Former Droitwich police woman loses legal claim for disability discrimination

A FORMER Droitwich policewoman who was refused a two year career break by West Midlands Police after complaining of bullying and suffering from ME, has lost a legal claim for disability discrimination against the force.

Mother-of-two Mrs Kiele Doyle, of Waterside, Droitwich, whose husband was also a policeman, had been a member of the Birmingham South West Partnership police team working 30 hour a week shifts as a young person’s officer.

At one stage Mrs Doyle was said to have had police approval to run a “hobby” website, with her husband, involving advertising space for a camper van-style business.

She had accused West Midlands Police, at a previous Birmingham Employment Tribunal hearing, of unfavourable treatment by failing to make adjustments to help her cope with her ME, sometimes known as Chronic Fatigue Syndrome.

She also alleged she had been bullied by a police sergeant and complained about being refused a two year career break.

The police opposed Mrs Doyle’s claims and denied the disability discrimination and bullying allegations.

She was off ill for a time and complained she had suffered detriment as a result of eventually resigning from the force.

Mrs Doyle was told at a previous tribunal hearing that a decision would be made at a later date.

Now tribunal judge Mr Alan McCarry has rejected her compensation claim.

Mr McCarry said Mrs Doyle had been diagnosed as suffering from ME and that the police occupational health department had said she would be well enough to return to work by doing a total of 12 hours in three, four hour shifts.

But he said she felt she could not cope, went on further sick leave and never returned to work.

Mr McCarry said Mrs Doyle had told the tribunal she wanted the two year break to give herself plenty of rest without the worry of having to return to work, potentially hindering her recovery. She also wanted more “quality time” with her children, he said.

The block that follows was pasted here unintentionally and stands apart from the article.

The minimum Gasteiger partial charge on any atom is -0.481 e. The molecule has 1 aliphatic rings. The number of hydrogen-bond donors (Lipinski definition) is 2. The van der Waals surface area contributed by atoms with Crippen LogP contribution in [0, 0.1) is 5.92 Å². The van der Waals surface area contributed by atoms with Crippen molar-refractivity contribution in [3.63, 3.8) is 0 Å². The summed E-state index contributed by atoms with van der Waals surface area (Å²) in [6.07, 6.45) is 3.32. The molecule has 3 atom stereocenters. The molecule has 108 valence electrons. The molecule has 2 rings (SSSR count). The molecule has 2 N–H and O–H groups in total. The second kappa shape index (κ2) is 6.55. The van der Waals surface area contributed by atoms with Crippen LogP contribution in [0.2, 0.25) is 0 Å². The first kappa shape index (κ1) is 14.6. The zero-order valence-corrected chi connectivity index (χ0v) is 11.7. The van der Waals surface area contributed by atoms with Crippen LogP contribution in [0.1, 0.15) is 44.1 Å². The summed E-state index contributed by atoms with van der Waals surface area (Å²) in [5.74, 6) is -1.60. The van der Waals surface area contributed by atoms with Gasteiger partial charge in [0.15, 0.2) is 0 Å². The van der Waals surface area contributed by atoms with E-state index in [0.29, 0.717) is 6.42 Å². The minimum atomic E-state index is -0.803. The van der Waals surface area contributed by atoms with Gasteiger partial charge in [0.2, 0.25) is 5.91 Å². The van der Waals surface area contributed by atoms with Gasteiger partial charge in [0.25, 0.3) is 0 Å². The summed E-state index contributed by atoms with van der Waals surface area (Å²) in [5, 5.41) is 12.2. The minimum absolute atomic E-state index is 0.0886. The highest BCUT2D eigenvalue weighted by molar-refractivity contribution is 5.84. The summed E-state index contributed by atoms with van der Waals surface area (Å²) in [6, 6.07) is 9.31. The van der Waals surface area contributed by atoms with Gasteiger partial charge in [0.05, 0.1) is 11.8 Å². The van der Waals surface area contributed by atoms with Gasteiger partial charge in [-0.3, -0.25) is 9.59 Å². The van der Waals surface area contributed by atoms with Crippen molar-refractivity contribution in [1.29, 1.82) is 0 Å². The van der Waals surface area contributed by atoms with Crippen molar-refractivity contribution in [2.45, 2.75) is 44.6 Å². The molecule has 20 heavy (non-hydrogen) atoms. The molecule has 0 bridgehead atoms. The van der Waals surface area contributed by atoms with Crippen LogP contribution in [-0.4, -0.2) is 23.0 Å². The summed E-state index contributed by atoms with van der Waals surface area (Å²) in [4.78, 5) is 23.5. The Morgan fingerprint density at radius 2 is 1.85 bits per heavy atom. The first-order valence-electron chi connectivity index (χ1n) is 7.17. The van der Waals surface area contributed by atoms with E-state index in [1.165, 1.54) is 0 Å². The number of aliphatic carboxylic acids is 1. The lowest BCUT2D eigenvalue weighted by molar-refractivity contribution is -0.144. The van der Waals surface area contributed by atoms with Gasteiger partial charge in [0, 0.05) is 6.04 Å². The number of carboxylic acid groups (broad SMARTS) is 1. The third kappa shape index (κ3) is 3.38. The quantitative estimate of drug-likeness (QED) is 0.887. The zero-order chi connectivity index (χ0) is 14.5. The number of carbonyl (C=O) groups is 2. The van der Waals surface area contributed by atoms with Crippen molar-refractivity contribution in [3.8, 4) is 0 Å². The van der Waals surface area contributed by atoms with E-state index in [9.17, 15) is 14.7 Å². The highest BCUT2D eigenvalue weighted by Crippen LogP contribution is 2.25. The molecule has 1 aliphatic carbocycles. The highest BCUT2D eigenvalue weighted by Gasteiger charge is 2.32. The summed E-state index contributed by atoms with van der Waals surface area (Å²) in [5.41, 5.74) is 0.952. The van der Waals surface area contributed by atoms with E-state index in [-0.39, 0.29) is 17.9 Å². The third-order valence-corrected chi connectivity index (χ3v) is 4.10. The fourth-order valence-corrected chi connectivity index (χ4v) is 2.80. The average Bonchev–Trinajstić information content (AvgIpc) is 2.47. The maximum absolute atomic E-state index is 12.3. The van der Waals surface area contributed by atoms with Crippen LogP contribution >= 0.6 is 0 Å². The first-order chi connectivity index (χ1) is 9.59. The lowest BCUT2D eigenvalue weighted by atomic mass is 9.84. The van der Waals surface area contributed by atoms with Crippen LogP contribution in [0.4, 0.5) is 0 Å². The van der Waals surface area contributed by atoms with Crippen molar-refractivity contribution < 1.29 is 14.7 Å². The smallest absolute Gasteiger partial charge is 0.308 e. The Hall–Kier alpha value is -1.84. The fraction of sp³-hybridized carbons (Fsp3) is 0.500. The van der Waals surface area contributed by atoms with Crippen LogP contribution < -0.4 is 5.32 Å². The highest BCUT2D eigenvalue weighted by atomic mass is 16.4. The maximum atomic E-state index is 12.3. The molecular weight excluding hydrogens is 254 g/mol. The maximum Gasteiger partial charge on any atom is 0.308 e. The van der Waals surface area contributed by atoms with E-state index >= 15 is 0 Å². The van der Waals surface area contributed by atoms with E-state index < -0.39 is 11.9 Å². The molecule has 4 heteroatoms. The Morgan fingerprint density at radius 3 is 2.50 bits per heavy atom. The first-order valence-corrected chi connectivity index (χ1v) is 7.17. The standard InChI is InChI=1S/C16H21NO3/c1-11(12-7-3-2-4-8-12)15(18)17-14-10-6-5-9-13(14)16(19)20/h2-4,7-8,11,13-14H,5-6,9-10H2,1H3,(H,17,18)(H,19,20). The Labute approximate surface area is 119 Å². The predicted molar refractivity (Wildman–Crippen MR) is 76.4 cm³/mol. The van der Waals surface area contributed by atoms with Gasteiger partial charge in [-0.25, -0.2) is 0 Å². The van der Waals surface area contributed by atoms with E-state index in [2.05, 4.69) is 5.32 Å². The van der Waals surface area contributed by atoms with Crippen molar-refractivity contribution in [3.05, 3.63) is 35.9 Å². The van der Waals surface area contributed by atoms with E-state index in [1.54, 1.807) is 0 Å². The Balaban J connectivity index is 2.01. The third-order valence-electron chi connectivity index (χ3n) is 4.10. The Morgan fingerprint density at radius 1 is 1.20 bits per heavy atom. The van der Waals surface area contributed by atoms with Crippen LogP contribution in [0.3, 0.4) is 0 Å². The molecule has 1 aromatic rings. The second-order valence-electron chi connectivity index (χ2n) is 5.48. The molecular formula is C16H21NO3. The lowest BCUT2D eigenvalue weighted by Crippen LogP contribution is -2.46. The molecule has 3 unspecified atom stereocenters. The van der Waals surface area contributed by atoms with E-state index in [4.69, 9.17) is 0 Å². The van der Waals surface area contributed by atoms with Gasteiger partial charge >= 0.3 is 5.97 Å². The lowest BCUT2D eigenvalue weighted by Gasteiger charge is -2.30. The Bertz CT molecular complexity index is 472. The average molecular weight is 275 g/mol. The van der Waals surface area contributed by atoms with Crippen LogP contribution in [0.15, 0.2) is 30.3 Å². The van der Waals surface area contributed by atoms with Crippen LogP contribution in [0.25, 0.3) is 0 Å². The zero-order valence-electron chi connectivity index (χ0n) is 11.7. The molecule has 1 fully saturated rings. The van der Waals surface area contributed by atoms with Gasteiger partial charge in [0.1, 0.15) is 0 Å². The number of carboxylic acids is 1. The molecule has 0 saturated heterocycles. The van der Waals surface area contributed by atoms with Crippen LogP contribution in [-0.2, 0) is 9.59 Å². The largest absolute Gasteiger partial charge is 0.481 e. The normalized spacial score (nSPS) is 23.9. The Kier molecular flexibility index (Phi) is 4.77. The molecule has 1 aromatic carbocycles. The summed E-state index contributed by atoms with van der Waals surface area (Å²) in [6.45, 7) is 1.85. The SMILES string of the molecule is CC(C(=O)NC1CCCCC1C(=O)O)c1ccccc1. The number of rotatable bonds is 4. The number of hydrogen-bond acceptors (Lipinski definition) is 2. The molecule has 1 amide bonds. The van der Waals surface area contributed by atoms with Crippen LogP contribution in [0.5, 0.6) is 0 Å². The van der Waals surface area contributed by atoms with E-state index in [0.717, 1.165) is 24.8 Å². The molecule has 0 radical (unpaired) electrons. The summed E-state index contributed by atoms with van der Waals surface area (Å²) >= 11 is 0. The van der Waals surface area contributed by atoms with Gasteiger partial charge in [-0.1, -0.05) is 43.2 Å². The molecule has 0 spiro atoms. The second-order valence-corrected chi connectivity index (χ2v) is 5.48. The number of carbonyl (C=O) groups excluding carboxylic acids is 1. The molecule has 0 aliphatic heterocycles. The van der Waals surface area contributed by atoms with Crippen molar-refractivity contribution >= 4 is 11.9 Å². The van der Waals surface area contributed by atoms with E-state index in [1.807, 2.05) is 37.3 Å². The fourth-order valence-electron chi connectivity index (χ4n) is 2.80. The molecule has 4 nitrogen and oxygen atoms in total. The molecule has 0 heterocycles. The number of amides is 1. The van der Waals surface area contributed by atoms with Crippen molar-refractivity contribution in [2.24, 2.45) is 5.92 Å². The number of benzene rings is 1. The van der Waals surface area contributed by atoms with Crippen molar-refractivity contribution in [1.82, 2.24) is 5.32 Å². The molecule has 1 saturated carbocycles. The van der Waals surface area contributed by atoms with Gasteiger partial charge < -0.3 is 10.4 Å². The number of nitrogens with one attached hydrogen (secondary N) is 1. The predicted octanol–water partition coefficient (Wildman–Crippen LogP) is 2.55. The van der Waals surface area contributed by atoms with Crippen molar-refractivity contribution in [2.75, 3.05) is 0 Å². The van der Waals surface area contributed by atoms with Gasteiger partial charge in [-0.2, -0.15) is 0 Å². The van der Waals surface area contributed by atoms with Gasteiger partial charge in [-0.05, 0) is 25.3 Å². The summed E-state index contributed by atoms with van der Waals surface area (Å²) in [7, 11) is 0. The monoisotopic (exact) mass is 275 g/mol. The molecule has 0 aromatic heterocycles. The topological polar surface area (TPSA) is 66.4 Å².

“We have no doubt that the overwhelmingly predominant reason for the requested break in the claimant’s mind was her wish to distance herself from the police force because she thought further contact would not assist, and may well have hindered, her recovery,” said Mr McCarry.

But he said the police considered the request for a two year break to be excessive and he went on to say that the tribunal had considerable doubt as to whether the refusal of the career break was the real and effective reason for Mrs Doyle’s resignation.

“The mere fact the employer has disagreed with an employee and refused a request in the justifiable exercise of discretion cannot, by that fact alone, constitute unfavourable treatment of the act,” said Mr McCarry. Mrs Doyle said she had requested a two year career break.

Chief Inspector Daniel Delaney, of Brierley Hill Police Station, who is the crime manager at Dudley, told the tribunal, however, that the career break request was refused and that she had not appealed against the decision.

Mrs Doyle later resigned from the force after she had been off ill.

The tribunal was told that her sick notes did not cover all the time she was off work.

Supt Joanna Smallwood, of Bournville Police Station, said at the time she requested the two year break she alleged she was being bullied by a police sergeant.

“She said she wanted to spend more time with her children,” said Supt Smallwood. “But she said she was unsure when she would be fit enough to return to her duties.”

Supt Smallwood said a request for a two year career was extremely rare.

During cross examination, Mr Sean O’Brien told Mrs Doyle the police wanted her to return to duty as soon as she could.

But Mrs Doyle disagreed and alleged they did not want her back.

Mrs Doyle eventually broke down and wept and tribunal judge Mr Alan McCarry adjourned the hearing for a brief spell.

The hearing has been listed for several days and a decision is expected at a later date.

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